Quiet Revolutionary Stephanie Lam’s Story

When I was a junior in high school, I met the love of my life. People said that I was too young to know what love felt like, but I ignored them. I knew that I had found the one for me, the one that I would love for the rest of my life: journalism.

However, I quickly found out that good journalists were expected to think and act a certain way: journalists were expected to be extroverts. They were supposed to be outgoing, talkative, and willing to be the center of attention.

I realized that I didn’t have these qualities, and to be frank, they were qualities that I didn’t really want to have. I was an introvert. I didn’t have conversations with strangers, I didn’t like asking for what I wanted, I didn’t even speak at normal hearing volume.

I began to think that my introverted personality hindered my growth as a journalist. For example, I feared the idea of talking to strangers, and always pushed off talking to them until the very last minute. I never looked forward to my daily checkups with my editors, who would ask, “Did you interview all your sources? Why couldn’t you get your story up sooner? What was taking you so long? I tried to come up with reasonable excuses, but in the end, all I wanted to do was cover my ears and scream to them (quietly), “I JUST COULDN’T DO IT.”

After many late deadlines and angry confrontations with my editors, I soon realized that my negativity and put downs about myself weren’t going to get me anywhere. Acknowledging what I thought were my “flaws” wasn’t going to make me a better journalist.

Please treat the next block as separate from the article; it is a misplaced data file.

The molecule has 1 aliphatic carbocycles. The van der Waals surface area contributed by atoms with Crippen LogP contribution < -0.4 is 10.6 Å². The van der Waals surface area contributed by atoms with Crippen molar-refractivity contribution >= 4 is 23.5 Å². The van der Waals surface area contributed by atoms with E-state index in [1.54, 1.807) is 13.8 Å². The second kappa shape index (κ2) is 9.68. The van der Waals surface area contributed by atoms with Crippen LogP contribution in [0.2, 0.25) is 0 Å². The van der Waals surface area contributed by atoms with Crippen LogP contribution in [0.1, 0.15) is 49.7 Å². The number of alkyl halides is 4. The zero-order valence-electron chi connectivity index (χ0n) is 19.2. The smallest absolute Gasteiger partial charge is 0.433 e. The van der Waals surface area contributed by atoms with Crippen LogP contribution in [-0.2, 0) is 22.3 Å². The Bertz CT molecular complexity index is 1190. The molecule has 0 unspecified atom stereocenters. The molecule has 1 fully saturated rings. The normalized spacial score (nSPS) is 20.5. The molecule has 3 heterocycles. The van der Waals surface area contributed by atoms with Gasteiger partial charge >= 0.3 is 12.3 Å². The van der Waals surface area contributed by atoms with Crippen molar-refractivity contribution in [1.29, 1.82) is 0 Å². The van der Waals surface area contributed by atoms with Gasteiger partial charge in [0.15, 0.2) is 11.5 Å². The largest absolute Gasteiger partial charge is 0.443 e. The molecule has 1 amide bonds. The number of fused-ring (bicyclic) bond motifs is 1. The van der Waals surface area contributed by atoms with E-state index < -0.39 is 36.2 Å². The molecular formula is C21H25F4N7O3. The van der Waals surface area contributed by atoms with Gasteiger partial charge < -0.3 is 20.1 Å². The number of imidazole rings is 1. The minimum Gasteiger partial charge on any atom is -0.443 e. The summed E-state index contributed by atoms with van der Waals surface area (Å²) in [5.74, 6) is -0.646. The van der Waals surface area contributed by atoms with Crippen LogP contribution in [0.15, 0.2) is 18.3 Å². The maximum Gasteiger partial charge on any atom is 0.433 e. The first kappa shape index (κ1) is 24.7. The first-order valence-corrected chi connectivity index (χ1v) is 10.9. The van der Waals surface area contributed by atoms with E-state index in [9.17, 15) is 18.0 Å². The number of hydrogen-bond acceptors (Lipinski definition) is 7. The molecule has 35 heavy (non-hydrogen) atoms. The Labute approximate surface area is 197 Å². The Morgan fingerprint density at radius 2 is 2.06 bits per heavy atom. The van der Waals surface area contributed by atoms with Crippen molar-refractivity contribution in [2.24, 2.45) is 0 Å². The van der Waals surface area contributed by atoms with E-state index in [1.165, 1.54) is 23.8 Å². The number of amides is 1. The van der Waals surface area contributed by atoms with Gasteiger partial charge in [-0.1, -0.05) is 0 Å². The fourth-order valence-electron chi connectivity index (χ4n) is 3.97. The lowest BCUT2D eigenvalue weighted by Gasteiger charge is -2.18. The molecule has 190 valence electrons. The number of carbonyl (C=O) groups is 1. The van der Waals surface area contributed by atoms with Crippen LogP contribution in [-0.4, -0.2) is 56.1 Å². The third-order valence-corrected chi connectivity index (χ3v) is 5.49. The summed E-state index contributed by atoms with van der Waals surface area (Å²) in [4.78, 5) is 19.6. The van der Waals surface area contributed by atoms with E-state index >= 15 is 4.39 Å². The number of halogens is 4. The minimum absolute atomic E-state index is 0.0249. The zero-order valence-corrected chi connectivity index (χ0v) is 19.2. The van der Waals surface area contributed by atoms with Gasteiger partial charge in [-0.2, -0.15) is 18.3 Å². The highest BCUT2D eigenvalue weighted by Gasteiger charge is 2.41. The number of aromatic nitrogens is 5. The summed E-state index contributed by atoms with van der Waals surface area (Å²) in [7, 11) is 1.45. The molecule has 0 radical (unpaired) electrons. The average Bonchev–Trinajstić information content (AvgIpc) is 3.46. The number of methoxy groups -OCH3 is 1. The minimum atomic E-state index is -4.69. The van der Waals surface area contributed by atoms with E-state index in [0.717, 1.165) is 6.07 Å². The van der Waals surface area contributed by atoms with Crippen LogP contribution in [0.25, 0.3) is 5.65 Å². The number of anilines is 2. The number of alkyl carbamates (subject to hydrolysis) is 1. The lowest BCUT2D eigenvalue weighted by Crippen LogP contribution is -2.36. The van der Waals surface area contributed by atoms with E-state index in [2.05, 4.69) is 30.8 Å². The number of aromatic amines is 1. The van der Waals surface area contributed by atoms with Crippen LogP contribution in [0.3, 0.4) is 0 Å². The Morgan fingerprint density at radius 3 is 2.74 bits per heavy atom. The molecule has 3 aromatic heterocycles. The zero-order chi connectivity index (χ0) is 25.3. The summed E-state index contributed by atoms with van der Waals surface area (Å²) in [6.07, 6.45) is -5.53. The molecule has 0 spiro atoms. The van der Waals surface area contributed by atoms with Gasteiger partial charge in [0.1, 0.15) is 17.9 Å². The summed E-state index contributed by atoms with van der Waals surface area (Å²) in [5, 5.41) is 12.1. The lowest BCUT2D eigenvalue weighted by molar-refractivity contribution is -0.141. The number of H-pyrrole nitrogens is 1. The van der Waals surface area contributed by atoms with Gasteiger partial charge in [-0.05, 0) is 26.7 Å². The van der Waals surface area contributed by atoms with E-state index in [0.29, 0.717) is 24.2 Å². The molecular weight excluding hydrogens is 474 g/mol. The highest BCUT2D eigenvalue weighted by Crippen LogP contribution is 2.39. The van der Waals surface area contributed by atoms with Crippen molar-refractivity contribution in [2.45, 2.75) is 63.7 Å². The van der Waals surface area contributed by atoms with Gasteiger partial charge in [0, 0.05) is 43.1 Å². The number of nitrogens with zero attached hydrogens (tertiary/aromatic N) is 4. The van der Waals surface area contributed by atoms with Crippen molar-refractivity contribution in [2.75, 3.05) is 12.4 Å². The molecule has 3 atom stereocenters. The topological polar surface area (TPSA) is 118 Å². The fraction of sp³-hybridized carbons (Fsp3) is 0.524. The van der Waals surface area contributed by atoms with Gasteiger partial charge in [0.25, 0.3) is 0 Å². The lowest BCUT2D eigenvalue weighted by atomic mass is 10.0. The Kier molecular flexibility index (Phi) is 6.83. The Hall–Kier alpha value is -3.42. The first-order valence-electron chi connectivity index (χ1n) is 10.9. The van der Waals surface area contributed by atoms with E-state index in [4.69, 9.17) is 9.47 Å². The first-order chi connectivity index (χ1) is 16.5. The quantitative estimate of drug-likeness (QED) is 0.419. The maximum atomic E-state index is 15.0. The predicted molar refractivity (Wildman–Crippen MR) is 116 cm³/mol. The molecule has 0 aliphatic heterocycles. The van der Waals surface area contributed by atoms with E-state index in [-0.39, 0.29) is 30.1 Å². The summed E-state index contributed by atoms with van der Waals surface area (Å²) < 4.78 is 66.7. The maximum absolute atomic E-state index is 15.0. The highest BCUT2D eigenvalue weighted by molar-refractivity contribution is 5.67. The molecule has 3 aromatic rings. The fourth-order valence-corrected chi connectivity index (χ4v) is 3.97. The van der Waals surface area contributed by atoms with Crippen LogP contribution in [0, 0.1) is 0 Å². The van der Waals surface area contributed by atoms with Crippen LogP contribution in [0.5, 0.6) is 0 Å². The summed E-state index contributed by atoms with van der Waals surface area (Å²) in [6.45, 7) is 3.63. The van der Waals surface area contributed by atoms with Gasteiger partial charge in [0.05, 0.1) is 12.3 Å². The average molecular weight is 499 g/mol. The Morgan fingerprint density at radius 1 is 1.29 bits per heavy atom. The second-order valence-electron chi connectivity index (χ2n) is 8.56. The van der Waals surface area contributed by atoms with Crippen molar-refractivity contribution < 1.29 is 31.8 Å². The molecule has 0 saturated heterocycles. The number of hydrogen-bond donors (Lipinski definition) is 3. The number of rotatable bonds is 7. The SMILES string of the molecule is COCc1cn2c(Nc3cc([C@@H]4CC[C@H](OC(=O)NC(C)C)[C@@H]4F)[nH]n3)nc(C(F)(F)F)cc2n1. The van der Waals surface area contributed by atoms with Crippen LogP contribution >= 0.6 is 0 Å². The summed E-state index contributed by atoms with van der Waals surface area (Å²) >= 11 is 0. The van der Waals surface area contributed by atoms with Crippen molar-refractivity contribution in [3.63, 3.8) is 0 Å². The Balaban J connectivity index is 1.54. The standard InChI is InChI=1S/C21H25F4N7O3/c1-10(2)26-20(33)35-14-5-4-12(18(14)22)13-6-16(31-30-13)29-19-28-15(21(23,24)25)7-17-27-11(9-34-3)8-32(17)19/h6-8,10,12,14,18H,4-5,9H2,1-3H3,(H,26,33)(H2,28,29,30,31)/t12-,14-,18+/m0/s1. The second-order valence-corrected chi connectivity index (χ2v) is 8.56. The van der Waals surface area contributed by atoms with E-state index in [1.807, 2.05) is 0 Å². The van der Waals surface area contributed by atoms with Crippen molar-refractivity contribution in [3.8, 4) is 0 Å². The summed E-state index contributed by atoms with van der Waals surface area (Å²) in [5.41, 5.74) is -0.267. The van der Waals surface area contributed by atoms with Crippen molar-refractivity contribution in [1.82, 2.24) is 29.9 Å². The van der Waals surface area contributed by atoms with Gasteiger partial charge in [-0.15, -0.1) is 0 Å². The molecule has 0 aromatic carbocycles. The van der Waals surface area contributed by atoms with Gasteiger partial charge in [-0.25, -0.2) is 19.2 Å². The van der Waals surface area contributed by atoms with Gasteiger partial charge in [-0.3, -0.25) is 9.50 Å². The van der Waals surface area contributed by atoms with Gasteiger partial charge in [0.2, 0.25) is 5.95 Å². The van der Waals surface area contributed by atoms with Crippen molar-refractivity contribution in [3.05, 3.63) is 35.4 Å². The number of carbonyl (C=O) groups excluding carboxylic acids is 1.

Accepting my so-called flaws and figuring out a way to deal with them would.

Slowly, I began to accept that I was going to be an introverted journalist. I began to accept that I sometimes needed others to help speak up for me and needed more time to do interviews and contribute to group discussions. As I grew to accept this, I realized that being an introverted journalist wasn’t a bad thing. In those rare moments when I sacrificed my personal comfort in order to get a story done, I became more dedicated and devoted to my work. The ability to be alone allowed me to finish my work faster. Choosing to speak up only when I believed it would benefit a story or story idea made what I said more meaningful, and people paidmore attention to it.

There are still many moments when I let my shyness stop me from getting that last source, or let my passivity stop me from being assigned a story. There are still many moments when I get angry at myself for being myself. But in the end, I knew that being an introvert isn’t my weakness. It’s an identifying feature that makes me who I am. And I wouldn’t have it any other way.